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Catching another scared horse, equine rehab...

I have a question about catching my "scared horse". At a loss, I, too, searched the internet for answers and saw a VERY similar questions posed by Keelyn in Salem, OR. She has a an adopted Mustang that appears to have been abused, and I recently bought a 4-yr. old Tennessee Walker (that came from an auction). She's had hers just over a year, and I have said I will "give him a year", then I'm done trying.

Similar "problems" catching....snorts at every move you make around him; initially would turn his rear to you in the stall, but now after 5 months of "making him let me pet him" in the stall before I let him leave...he'll stand tense and scared to death, then he bolts; the only way he'll walk up to me in the field is if I slowly walk up backwards or sit on the ground (an idea I actally got from the Movie "The Horse Whisperer" and it really works!), etc. etc. etc. I could go on and on.

With no known history, I DO know that my farreir tried to catch him one day when I was at work, and chased him around for quite some time. He became deathly afraid of "men" after that insodent. I already knew that chasing him stressed him out, but after that was done, it was back to square one. As far as riding him, he's a doll. He's obviously been trained very well, but "how" he was trained is the question. Except for if a "guy" walks up to you and he gets very scared and shakes and jumps.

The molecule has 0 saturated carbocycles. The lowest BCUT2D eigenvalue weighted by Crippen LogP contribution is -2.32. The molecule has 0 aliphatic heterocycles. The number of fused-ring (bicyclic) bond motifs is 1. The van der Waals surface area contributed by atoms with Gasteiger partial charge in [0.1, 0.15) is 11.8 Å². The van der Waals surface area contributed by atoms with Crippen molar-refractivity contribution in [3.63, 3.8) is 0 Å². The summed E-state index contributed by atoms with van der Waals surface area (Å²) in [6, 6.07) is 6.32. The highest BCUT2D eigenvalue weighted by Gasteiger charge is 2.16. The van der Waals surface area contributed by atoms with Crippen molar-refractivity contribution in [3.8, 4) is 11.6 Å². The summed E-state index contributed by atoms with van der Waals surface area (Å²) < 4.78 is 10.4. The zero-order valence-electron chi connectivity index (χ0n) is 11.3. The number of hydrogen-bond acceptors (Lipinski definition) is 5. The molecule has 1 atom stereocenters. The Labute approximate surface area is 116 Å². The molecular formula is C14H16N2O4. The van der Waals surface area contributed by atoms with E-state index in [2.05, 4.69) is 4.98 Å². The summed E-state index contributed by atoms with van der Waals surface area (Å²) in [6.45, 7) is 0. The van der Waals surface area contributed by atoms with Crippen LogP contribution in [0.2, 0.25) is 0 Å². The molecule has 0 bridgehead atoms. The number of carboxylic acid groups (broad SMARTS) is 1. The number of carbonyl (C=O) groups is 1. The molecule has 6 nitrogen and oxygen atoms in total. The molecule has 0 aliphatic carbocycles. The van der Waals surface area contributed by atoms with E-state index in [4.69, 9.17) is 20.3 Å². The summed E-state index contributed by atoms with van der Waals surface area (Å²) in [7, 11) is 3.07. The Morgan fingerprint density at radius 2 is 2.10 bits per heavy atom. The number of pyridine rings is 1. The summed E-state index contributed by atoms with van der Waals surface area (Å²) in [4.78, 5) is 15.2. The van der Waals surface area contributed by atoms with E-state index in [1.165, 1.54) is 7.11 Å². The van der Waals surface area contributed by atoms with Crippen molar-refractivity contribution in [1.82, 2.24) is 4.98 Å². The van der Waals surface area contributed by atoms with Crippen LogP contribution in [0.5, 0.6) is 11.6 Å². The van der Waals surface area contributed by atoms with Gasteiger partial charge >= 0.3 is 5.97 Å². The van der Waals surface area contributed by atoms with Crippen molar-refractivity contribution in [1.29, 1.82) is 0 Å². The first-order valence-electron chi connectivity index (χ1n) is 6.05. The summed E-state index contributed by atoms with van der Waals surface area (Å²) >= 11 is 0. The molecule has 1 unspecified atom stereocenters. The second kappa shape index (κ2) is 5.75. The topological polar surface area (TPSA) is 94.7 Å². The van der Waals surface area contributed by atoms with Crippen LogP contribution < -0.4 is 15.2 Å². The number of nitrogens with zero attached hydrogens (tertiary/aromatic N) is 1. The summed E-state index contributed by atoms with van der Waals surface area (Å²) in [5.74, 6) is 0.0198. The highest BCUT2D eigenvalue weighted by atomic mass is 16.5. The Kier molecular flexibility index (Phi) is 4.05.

Games? I've tried "Hide 'N Seek" where I turn my back to him and cover my eyes and then turn around and say "where's Romeo?" and I'll turn around and he has walked up to me and is right by my shoulder! He loves games...but he's still scared to death and won't let you pet him..He WILL follow you to the barn, and "treats" seem to help, but don't try to touch him..he'll snort and bolt. He, too, like the other gal from Salem, OR, is smart as a whip, but nervous in his own skin. It's sad...the only "fun" he has is playing with my other 5-yr. old Walker...they're like 2 kids. Then you (I) go out into the field and he tenses up.

My question is...he's only 4. He's young. Can he be totally "turned around?" My Vet says that (if) I earn his trust, he'll be my great companion for life. But will he ever get to that point? He's a bag of nerves. I don't have a round pen to work him in, so it's just going out every single day and trying to give him added attention (which makes my other horses ticked because all of my attention is focused on his "scared" behavior). Everything revolves around "helping Romeo get better". I saw where you mentioned "the littliest effort on the horse's part is worthy of a reward". I guess I need to continue to reward for every single thing and see how that works? I have heard every suggestion possible and tried it with little progess, so I'm wondering if I'm missing something else that you could offer. I Love this horse and only want to help him.

Molly B.

HI Molly,